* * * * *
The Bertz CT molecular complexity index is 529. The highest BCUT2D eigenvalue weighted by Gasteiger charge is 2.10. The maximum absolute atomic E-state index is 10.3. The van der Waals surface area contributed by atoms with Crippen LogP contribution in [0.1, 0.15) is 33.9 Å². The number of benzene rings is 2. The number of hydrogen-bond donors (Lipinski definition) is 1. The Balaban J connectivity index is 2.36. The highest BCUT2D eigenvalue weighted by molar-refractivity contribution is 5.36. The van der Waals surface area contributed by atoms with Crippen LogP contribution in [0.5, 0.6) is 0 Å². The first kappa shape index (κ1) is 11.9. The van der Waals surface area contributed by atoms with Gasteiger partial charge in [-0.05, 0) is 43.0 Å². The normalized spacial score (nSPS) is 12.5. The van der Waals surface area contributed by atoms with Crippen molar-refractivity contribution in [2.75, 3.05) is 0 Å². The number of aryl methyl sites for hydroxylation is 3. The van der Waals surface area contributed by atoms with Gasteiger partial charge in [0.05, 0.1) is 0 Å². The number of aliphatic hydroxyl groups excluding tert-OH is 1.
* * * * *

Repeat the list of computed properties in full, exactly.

The Bertz CT molecular complexity index is 529. The highest BCUT2D eigenvalue weighted by Gasteiger charge is 2.10. The maximum absolute atomic E-state index is 10.3. The van der Waals surface area contributed by atoms with Crippen LogP contribution in [0.1, 0.15) is 33.9 Å². The number of benzene rings is 2. The number of hydrogen-bond donors (Lipinski definition) is 1. The Balaban J connectivity index is 2.36. The highest BCUT2D eigenvalue weighted by molar-refractivity contribution is 5.36. The van der Waals surface area contributed by atoms with Crippen LogP contribution in [0.5, 0.6) is 0 Å². The first kappa shape index (κ1) is 11.9. The van der Waals surface area contributed by atoms with Gasteiger partial charge in [-0.05, 0) is 43.0 Å². The normalized spacial score (nSPS) is 12.5. The van der Waals surface area contributed by atoms with Crippen molar-refractivity contribution in [2.75, 3.05) is 0 Å². The number of aryl methyl sites for hydroxylation is 3. The van der Waals surface area contributed by atoms with Gasteiger partial charge in [0.05, 0.1) is 0 Å². The number of aliphatic hydroxyl groups excluding tert-OH is 1.